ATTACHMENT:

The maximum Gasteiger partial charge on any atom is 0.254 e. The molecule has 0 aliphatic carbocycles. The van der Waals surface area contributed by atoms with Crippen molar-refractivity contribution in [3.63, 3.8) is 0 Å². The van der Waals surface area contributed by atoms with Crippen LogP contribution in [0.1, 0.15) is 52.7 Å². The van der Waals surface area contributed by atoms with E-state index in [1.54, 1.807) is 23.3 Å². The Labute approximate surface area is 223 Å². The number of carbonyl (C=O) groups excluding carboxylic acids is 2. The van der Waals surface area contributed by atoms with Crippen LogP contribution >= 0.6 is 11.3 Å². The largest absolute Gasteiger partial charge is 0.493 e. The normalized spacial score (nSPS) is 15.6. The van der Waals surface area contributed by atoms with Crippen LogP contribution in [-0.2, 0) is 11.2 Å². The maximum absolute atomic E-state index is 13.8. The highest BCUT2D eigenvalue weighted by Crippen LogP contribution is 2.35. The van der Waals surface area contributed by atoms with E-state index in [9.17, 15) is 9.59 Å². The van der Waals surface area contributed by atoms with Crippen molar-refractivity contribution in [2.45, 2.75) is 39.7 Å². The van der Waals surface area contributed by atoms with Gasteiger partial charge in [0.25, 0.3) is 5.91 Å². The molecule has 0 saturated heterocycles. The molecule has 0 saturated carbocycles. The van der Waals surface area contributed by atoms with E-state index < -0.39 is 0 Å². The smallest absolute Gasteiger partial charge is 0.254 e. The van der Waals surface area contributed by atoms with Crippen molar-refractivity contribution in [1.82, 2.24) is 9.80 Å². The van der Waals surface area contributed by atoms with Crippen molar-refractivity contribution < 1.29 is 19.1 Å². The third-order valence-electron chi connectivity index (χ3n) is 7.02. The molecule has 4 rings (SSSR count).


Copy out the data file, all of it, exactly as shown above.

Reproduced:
The maximum Gasteiger partial charge on any atom is 0.254 e. The molecule has 0 aliphatic carbocycles. The van der Waals surface area contributed by atoms with Crippen molar-refractivity contribution in [3.63, 3.8) is 0 Å². The van der Waals surface area contributed by atoms with Crippen LogP contribution in [0.1, 0.15) is 52.7 Å². The van der Waals surface area contributed by atoms with E-state index in [1.54, 1.807) is 23.3 Å². The Labute approximate surface area is 223 Å². The number of carbonyl (C=O) groups excluding carboxylic acids is 2. The van der Waals surface area contributed by atoms with Crippen LogP contribution >= 0.6 is 11.3 Å². The largest absolute Gasteiger partial charge is 0.493 e. The normalized spacial score (nSPS) is 15.6. The van der Waals surface area contributed by atoms with Crippen LogP contribution in [-0.2, 0) is 11.2 Å². The maximum absolute atomic E-state index is 13.8. The highest BCUT2D eigenvalue weighted by Crippen LogP contribution is 2.35. The van der Waals surface area contributed by atoms with E-state index in [9.17, 15) is 9.59 Å². The van der Waals surface area contributed by atoms with Crippen molar-refractivity contribution in [2.45, 2.75) is 39.7 Å². The van der Waals surface area contributed by atoms with Gasteiger partial charge in [0.25, 0.3) is 5.91 Å². The molecule has 0 saturated heterocycles. The molecule has 0 saturated carbocycles. The van der Waals surface area contributed by atoms with E-state index < -0.39 is 0 Å². The smallest absolute Gasteiger partial charge is 0.254 e. The van der Waals surface area contributed by atoms with Crippen molar-refractivity contribution in [1.82, 2.24) is 9.80 Å². The van der Waals surface area contributed by atoms with Crippen molar-refractivity contribution < 1.29 is 19.1 Å². The third-order valence-electron chi connectivity index (χ3n) is 7.02. The molecule has 4 rings (SSSR count).